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Most Helpful Customer Reviews

36 of 39 people found the following review helpful By Ant on 5 Mar. 2012
Format: Paperback Verified Purchase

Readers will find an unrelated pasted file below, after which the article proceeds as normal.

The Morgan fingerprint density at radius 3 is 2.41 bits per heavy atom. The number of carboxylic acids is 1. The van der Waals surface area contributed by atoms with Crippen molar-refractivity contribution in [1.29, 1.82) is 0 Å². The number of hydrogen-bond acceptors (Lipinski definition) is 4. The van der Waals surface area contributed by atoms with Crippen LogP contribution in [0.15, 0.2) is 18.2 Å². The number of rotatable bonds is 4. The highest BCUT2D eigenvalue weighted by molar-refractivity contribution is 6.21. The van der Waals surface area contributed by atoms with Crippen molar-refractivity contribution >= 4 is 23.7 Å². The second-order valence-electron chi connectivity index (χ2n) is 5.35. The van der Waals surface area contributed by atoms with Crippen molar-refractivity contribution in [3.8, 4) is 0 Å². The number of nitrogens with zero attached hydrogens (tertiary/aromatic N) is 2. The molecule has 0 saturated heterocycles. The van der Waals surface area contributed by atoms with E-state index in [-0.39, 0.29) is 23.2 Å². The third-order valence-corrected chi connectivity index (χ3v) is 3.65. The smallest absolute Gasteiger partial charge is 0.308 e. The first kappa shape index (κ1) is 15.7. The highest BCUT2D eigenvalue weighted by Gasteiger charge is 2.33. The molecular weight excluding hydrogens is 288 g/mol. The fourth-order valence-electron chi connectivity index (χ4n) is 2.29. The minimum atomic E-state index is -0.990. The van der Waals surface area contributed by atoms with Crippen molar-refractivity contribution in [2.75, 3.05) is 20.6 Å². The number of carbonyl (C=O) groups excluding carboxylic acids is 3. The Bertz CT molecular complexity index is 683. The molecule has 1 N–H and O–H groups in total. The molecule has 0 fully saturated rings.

This isn't a bad book. At times it's quite interesting, and given the author's pedigree, age and Conservative party background, one suspects that the great political thinker of our time "Just Call Me Dave" studied this book relentlessly when forming his social policies. Knowing that the first edition is 2004, it's uncanny how many of the off-the-cuff ideas Mount proposes have found their way into current Conservative policy. Too many to name. However, the annoying thing with "Mind The Gap" is that it is not really about the "The New Class Divide in Britain" as the sub-title suggests. It is pitched as a comparison of class in modern Britain, but in fact is survey of various writings or speeches on class in the 18th, 19th and 20th centuries. Mount is not disingenuous, he states his aims and the limits of his experience at the outset, but as he remarks, the book is an essay, and as with any good school essay, there are plenty of long and worthy quotations from more learned fellows. Indeed, one almost suspects that this work has been designed and shaped by publisher to put another book on class out there. The book relies heavily on notions of class gained from 19th century literature, and seems oblivious to the fact that there is a mountain of solid academic research on class and society where class specimens have been met and interviewed. It is somewhat ironic that one of Mount's principal gripes is that the political system devises and implements schemes to better the lower class, without ever asking them what they want. Yet in his very own inquiry, he does the very same thing: plenty of reading and theorising on class, but no actual discussions with the blessed riff-raff (at least none documented).Read more ›